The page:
To assist the education of laboratory experiment related to basic nuclear engineering for graduate students. The experiment consists of nuclear reactor physics, radiation measurement, and nuclear security laboratory. To assist the preparation, improvement and enforcement of the experimental education including lectures.
Students have the ability of assisting the following experimental education for graduate students:
(1) Nuclear-reactor physics: Principle and methods in reactor physics experiments using nuclear reactor
(2) Radiation‐measurement: Operating principles of ionizing radiation detectors and gamma-ray spectrometry
(3) Nuclear security laboratory: Operating principles of uranium enrichment measurement by gamma-ray spectrometry and its application for nuclear security and safeguards
Reactor physics, Criticality approach, criticality calculation, reactor kinetics, Radiation-matter interaction, Scintillation detector, Germanium semiconductor detector, Multichannel pulse-height analyzer, Energy spectrum, Uranium enrichment measurement, Nuclear security, Nuclear safeguards
|✔ Specialist skills||Intercultural skills||Communication skills||Critical thinking skills||✔ Practical and/or problem-solving skills|
To assist the preparation, improvement and enforcement of the experimental education
|Course schedule||Required learning|
|Class 1||1. Criticality approach experiment 2. Period method and compensation method 3. Rod drop method 4. Nuclear reactor operation 5. Gamma-ray measurement using a scintillation detector 6. Gamma-ray measurement using a germanium semiconductor detector 7. Uranium enrichment measurement using gamma-ray measurement||1. Students must be able to explain about the fundamental theory in critical approach experiment and perform criticality calculation, be able to estimate criticality mass by the inverse multiplication in criticality approach experiment, and be able to judge of criticality of nuclear reactor. 2. Student must be able to calculate control rod worth from the result of experiments by period method and compensation method. 3. Student must be able to calculate control rod worth from the result of experiments by rod drop method. 4. Student must be able to explain about the fundamentals of nuclear reactor operation 5. Students must be able to perform absolute measurement of radioactivity using scintillation gamma-ray detectors 6. Students must be able to perform identification of radionuclides by gamma-ray spectroscopy using germanium semiconductor detectors 7. Students must be able to perform nondestructive assay of uranium enrichment important in nuclear security and safeguards|
To enhance effective learning, students are encouraged to spend approximately 50 minutes preparing for class and another 50 minutes reviewing class content afterwards (including assignments) for each class.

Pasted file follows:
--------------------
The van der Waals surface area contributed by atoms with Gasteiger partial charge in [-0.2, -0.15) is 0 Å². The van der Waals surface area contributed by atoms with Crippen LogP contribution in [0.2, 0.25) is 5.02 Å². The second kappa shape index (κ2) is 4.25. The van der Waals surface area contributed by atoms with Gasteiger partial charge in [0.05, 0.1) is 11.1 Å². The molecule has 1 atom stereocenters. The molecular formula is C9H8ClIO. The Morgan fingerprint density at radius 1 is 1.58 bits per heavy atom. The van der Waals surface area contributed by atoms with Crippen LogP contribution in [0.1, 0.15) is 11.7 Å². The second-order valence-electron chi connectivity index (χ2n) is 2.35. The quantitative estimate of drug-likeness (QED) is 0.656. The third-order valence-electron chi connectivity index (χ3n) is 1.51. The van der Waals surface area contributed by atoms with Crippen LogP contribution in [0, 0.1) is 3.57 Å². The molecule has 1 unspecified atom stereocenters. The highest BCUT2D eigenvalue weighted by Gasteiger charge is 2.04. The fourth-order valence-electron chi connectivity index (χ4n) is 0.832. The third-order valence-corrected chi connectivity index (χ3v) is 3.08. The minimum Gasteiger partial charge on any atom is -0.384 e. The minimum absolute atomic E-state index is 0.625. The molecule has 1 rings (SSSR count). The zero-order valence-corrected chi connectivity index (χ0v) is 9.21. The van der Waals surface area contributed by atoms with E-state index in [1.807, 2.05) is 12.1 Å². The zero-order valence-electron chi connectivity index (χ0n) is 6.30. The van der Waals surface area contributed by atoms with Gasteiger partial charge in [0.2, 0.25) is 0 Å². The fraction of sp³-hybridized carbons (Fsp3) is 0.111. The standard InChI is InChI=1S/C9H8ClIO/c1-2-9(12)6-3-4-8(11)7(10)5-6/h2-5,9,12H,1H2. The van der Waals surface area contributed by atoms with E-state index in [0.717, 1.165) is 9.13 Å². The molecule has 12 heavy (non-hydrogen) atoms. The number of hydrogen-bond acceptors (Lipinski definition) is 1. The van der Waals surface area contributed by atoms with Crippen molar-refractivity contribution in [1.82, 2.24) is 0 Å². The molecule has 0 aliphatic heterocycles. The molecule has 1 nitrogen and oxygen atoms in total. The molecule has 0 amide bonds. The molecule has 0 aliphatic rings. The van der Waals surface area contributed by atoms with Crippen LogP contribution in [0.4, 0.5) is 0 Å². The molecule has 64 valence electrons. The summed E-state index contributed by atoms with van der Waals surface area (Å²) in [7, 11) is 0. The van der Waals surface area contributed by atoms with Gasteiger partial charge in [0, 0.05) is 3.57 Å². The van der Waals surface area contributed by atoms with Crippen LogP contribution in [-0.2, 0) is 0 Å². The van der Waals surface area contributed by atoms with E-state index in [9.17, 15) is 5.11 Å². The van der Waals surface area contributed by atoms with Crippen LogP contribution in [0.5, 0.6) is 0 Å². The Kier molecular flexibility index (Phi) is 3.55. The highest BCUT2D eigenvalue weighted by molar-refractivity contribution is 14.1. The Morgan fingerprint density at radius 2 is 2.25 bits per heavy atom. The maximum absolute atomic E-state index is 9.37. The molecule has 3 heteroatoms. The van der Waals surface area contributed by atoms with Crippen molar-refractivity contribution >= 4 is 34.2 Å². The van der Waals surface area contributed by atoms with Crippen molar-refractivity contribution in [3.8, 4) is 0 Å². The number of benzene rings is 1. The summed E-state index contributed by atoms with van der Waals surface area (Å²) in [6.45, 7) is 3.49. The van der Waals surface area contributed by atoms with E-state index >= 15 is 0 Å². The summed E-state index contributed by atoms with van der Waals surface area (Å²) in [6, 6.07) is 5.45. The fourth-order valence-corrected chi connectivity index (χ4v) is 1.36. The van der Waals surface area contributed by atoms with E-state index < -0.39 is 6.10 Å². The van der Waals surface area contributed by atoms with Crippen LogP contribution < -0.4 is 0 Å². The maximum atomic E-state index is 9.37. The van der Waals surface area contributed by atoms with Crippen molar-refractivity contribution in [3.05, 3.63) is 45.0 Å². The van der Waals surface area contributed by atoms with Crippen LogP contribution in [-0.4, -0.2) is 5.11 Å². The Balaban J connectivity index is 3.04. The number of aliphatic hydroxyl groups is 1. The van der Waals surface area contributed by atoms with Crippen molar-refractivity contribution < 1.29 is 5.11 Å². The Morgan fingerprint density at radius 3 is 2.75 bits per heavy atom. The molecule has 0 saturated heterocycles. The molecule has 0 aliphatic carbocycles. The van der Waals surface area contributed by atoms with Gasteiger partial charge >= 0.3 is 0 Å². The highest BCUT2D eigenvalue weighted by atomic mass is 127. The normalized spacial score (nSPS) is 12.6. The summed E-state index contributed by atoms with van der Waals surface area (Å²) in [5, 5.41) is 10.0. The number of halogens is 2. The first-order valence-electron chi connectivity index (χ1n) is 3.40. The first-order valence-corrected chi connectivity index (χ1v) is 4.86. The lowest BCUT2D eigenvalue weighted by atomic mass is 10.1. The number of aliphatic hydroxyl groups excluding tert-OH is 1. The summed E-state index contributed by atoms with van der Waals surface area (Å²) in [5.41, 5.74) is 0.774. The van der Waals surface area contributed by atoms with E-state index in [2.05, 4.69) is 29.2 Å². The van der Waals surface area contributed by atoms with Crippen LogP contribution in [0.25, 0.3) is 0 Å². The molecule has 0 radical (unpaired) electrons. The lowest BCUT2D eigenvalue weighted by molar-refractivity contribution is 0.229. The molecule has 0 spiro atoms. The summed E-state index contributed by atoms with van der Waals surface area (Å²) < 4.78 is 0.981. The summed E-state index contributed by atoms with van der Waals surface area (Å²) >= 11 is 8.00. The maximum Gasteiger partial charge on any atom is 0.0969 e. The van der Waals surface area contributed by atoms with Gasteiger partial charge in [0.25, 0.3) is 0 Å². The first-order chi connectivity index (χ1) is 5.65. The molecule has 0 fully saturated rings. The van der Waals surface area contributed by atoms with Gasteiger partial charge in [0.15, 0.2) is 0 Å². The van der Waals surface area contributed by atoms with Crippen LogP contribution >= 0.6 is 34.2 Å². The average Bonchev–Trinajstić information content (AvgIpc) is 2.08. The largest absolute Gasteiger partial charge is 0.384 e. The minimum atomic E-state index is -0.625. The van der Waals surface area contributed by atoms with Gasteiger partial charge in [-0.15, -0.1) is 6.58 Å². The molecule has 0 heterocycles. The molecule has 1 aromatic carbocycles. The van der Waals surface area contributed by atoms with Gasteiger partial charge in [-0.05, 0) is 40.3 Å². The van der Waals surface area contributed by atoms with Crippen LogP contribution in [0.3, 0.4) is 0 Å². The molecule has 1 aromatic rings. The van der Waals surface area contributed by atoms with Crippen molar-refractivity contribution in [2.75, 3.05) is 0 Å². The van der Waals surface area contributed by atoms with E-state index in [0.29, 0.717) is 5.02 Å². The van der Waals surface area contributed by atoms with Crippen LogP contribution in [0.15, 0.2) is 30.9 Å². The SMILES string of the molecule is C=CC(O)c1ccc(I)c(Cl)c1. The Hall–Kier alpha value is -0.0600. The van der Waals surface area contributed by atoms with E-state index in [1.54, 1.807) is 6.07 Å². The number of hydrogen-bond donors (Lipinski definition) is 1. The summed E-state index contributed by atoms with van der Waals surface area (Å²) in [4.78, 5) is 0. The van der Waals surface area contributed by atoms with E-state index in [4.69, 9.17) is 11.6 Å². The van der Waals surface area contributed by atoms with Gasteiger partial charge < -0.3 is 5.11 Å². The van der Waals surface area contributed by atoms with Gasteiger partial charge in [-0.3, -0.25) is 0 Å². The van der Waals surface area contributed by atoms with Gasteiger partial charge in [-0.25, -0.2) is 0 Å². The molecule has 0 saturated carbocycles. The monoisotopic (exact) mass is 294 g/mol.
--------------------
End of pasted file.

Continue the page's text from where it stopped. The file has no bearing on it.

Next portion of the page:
They should do so by referring to textbooks and other course material.
Tsuyosi Misawa, Hironobu Unesaki, Cheolho Pyen, ”Nuclear Reactor Physics Experiments”, Kyoto University Press (2010).
John R. Lamarsh, “Introduction to Nuclear Reactor Theory”, Addison-Wesley Publishing Company, Inc. (1965).
James J. Duderstadt, Louis J. Hamilton, “Nuclear Reactor Analysis”, John Wiley & Sons, Inc. (1976).
George I. Bell, Samuel Glasstone, “Nuclear Reactor Theory”, Robert E. Krieger Publishing Co., Inc. (1970).
Samuel Glasstone, Alexander Sesonske, "Nuclear Reactor Engineering", Chapman & Hall, Inc. (1994).
Weston M. Stacey, “Nuclear Reactor Physics”, WILEY-VCH Verlag GmbH & Co. KGaA (2004).
Raymond L. Murray and Keith E. Holbert, "Nuclear Energy: An Introduction to The Concepts, Systems and Application of Nuclear Processes Seventh Edition", Elsevier Ltd. (2013).
E.E. Lewis, “Fundamentals of Nuclear Reactor Physics”, Academic Press (2008). (PDF file of the book can be downloaded from Tokyo Tech library.
Glenn F. Knoll, "Radiation Detection and Measurement", Wiley, ISBN-13:978-0470131480 (2010).
IAEA, Safeguards techniques and equipment 2011 edition.
Doug Reilly, Norbert Ensslin and Hastings Smith, Passive nondestructive assay of nuclear materials including 2007 addendum, Los Alamos National Laboratory (2007).
Participation to experiments (50%) and reports (50%)
It is needed to have fundamental knowledge of nuclear reactor theory. For radiation measurement Laboratory, it is desirable that students have some initial background knowledge on atomic physics. For nuclear security Laboratory, it is desirable that students have fundamental knowledge of nuclear non-proliferation and security.
yoguri[at]zc.iir.titech.ac.jp (Prof. Oguri, Radiation Measurement Laboratory)
tobara[at]zc.iir.titech.ac.jp (Prof. Obara, Reactor Physics Laboratory)
sagara[at]zc.iir.titech.ac.jp (Prof. Sagara, Nuclear Security Laboratory)
Prior appointment by e-mail is necessary.